Low-phase spectral reflectance and equivalent “geometric albedo” of meteorites powders

1,2P.Beck,1B.Schmitt,1S.Potin,3A.Pommerol,1O.Brissaud
Icarus (in Press) Link to Article [https://doi.org/10.1016/j.icarus.2020.114066]
1Institut de Planetologie et d’Astrophysique de Grenoble, UGA-CNRS, France
2Institut Universitaire de France, Paris, France
3Physikalisches Institute, Universität Bern, Sidlerstrasse 5, Bern CH-3012, Switzerland
Copyright Elsevier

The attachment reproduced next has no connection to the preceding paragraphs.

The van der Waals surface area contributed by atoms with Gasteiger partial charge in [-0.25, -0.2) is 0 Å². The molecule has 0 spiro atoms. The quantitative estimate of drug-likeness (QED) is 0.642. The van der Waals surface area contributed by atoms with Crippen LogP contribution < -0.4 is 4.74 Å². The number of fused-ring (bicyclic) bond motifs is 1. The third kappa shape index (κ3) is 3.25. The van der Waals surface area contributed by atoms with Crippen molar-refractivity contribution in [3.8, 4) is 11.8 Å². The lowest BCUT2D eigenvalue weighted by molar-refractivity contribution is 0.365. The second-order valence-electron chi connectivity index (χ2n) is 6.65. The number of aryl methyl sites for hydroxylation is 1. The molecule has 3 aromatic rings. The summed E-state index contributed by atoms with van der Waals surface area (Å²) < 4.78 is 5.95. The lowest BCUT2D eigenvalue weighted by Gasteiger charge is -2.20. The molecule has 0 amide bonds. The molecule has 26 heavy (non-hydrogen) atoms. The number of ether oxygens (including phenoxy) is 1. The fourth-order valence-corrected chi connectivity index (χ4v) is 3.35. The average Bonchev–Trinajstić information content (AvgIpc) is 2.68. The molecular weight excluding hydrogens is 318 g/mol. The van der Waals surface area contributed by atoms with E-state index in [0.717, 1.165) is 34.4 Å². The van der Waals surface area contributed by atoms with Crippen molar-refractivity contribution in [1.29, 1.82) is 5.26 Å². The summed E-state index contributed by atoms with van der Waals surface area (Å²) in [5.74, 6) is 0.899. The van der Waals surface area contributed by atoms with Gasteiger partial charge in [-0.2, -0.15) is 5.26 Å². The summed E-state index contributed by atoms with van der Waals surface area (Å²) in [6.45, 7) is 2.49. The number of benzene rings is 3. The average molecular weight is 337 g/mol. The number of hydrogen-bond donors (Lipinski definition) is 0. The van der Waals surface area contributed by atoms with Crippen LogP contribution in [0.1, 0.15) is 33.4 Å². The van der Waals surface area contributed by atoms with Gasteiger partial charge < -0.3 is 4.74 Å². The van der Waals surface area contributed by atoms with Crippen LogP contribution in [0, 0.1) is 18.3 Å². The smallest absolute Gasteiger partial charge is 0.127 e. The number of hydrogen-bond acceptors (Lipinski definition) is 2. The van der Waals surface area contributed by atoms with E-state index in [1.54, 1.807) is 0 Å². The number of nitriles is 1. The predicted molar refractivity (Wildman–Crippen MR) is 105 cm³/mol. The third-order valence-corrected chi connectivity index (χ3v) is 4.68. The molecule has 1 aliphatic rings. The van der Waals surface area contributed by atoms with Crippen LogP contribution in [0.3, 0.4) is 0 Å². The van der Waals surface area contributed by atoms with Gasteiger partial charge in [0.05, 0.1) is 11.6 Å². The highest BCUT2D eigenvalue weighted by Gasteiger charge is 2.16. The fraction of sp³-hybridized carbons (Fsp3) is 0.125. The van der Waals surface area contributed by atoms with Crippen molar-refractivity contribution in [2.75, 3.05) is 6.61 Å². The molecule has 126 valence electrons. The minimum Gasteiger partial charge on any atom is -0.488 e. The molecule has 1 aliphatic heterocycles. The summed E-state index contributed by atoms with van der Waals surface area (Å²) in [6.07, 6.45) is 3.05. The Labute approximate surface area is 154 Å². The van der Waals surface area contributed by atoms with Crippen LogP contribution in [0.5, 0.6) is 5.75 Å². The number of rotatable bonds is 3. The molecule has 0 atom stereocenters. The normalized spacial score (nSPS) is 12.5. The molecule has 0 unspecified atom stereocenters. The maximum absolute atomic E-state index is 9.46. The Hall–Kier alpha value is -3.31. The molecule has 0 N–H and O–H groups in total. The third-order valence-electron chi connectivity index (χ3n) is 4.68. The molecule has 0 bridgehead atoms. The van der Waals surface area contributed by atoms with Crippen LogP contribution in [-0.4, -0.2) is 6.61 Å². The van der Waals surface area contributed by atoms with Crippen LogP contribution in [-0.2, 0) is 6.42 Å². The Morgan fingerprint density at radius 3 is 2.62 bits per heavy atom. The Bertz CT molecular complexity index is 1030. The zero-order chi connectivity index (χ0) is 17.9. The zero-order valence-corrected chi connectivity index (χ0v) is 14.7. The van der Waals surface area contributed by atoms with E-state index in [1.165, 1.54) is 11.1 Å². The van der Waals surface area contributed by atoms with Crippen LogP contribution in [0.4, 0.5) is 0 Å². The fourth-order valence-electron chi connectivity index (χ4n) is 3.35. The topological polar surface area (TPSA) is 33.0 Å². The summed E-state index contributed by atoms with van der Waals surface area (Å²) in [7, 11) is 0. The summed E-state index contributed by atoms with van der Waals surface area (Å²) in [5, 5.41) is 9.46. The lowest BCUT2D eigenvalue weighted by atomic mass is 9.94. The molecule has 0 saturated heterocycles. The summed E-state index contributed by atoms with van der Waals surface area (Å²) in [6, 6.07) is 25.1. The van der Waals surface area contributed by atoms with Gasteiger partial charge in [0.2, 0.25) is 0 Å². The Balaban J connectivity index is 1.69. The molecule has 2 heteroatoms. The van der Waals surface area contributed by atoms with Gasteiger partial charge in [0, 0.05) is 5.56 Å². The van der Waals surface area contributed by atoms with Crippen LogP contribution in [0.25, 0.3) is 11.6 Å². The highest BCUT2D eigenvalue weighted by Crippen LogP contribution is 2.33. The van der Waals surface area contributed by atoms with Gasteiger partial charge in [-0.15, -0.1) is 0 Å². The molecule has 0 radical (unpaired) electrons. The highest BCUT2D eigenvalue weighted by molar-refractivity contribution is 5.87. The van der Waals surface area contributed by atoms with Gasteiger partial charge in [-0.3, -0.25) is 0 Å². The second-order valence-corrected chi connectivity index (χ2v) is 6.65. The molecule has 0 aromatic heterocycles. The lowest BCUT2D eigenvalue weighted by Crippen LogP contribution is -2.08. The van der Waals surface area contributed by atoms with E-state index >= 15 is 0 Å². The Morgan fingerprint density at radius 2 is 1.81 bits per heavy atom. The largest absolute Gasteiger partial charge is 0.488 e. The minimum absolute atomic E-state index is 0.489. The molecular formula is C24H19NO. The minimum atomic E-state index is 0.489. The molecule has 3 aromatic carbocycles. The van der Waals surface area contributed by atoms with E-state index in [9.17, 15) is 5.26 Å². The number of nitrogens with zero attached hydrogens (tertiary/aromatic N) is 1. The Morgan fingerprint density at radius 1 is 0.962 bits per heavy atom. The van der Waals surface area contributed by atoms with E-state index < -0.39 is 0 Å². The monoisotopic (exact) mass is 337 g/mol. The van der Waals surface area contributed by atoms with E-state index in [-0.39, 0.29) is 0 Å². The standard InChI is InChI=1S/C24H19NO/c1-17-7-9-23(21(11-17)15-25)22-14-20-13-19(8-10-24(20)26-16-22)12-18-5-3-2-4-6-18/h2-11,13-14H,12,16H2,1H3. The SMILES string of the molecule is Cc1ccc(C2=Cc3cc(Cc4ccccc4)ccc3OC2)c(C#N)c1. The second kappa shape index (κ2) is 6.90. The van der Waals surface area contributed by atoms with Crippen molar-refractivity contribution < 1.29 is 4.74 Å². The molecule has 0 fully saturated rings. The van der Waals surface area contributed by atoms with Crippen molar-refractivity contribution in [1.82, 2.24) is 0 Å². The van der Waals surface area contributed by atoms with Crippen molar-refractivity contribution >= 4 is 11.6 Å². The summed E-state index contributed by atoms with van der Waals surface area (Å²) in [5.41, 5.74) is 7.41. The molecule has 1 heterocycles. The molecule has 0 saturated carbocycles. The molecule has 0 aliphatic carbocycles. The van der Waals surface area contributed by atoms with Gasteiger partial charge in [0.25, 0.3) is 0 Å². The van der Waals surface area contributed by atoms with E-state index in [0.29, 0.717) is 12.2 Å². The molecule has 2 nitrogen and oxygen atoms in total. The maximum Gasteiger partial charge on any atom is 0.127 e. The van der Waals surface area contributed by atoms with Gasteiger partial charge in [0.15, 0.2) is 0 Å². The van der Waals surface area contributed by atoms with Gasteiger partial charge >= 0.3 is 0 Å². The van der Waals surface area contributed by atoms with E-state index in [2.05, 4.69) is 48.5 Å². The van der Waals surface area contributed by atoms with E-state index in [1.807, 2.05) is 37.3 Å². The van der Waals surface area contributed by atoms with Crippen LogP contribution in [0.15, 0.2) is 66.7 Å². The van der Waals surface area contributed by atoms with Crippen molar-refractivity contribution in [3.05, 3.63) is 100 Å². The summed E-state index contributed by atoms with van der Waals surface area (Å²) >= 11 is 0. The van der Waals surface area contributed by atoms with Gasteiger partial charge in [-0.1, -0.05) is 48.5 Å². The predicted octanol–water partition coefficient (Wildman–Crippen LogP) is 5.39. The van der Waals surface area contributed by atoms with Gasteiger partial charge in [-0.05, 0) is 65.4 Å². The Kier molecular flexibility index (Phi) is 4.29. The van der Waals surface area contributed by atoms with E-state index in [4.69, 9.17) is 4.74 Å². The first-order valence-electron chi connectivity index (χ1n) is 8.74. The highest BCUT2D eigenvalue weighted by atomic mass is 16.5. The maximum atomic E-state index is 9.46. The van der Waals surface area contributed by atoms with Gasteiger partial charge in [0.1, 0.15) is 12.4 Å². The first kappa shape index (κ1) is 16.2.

Generally, the reflectance of a particulate surface depends on the phase angle at which it is observed. This is true for laboratory measurements on powders of natural materials as well as remote observations of Solar System surfaces. Here, we measured the dependences of reflectance spectra with phase angles, of a suite of 72 meteorites in the 400–2600 nm range. The 10–30° phase angle range is investigated in order to study the contribution of Shadow Hiding Opposition Effect (SHOE) to the phase behavior. The behavior is then extrapolated to phase angle of 0° using a polynomial fit, in order to provide grounds for comparison across meteorite groups (enabling to remove the contribution of shadows to reflectance) as well as to provide “equivalent albedo” values that should be comparable to geometric albedo values derived for small bodies. We find a general behavior of increasing strength of the SHOE with lower reflectance values (whether between samples or for a given samples with absorption features). This trend provides a first order way to correct any reflectance spectra of meteorite powders measured under standard conditions (g = 30°) from the contribution of shadows. The g = 0° calculated reflectance and equivalent albedos are then compared to typical values of albedos for main-belt asteroids. This reveals that among carbonaceous chondrites only Tagish Lake group, CI, and CM chondrites have equivalent albedo compatible with C- and D-type asteroids. On the other hand equivalent albedo derived with CO, CR and CK chondrites are compatible with L- and K-type asteroids. The equivalent albedo derived for ordinary chondrites is related to petrographic types, with low-grade petrographic type (type 3.6 and less) being generally darker that higher petrographic types. This works provides a framework for further understanding of the asteroids meteorite linkage in particular when combining with colors and spectroscopy.

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